I found out a lot of puppy mill dogs have that.
Owners smacking the top of the cages
to shut the dogs up.
Daisy now has a towel over the top of her cage.
and we have learned not to
bend down and pet her head.

We also have found out she'll go
10 hours with out peeing, too.
I can't.
We are very lucky she is potty trained.
Most are not.

It will take time and a lot of love,
and a lot of patience from your daughter,
but they are worth it!........cheryl

    Bookmark   September 20, 2010 at 10:55PM
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bgaylene you and your daughter have done a wonderful thing by giving this dog a second chance and trust me, he will appreciate every cuddle and pat you give him, rescue dogs are like that because they know what it's like to have a crappy life. I took in a little 6 year old dog that was so scared of people you could not get near her, she would climb over the furniture in a panic if you tried and she turned out to be the most affectionate and loving little dog. All it took was for someone to love her. At first I had to wait for her to approach me and slowly but surely she did. Once she was over her fear of being withing arms length, all it took were lots of cuddles and kisses and pats and she quickly blossomed into a beautiful even bossy little thing :) and once she learned to trust me she started gaining confidence with other people too, the confidence in herself just came from within. You have a little treasure who justs wants to believe in himself and being loved and cared for does amazing things for a dog's self esteem so I have no doubt he will turn around in no time in your home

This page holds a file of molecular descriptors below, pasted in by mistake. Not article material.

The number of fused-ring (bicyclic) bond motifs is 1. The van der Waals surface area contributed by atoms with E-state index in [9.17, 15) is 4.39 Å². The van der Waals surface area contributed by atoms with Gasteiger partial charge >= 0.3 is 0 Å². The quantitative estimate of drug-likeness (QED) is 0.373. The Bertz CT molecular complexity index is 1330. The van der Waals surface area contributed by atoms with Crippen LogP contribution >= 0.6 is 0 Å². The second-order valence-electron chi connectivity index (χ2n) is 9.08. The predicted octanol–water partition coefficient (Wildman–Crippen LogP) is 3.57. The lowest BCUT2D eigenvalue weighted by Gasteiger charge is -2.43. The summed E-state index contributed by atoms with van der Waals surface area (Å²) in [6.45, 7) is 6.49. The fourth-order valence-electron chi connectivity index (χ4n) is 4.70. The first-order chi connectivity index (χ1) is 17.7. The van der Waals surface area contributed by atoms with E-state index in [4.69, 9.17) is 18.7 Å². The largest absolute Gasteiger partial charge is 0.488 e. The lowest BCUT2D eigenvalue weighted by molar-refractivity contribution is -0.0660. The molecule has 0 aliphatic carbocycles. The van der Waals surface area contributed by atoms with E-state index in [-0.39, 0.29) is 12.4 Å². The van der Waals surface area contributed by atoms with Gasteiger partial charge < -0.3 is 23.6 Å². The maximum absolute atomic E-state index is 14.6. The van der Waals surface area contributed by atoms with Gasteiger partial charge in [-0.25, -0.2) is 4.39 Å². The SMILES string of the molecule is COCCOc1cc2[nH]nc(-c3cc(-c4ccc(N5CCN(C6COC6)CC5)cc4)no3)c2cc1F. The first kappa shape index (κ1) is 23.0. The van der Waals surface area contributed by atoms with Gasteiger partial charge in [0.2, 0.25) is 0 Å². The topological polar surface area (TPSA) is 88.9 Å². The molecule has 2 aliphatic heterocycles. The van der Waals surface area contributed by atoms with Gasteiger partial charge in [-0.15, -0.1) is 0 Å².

Bookmark   September 23, 2010 at 5:26AM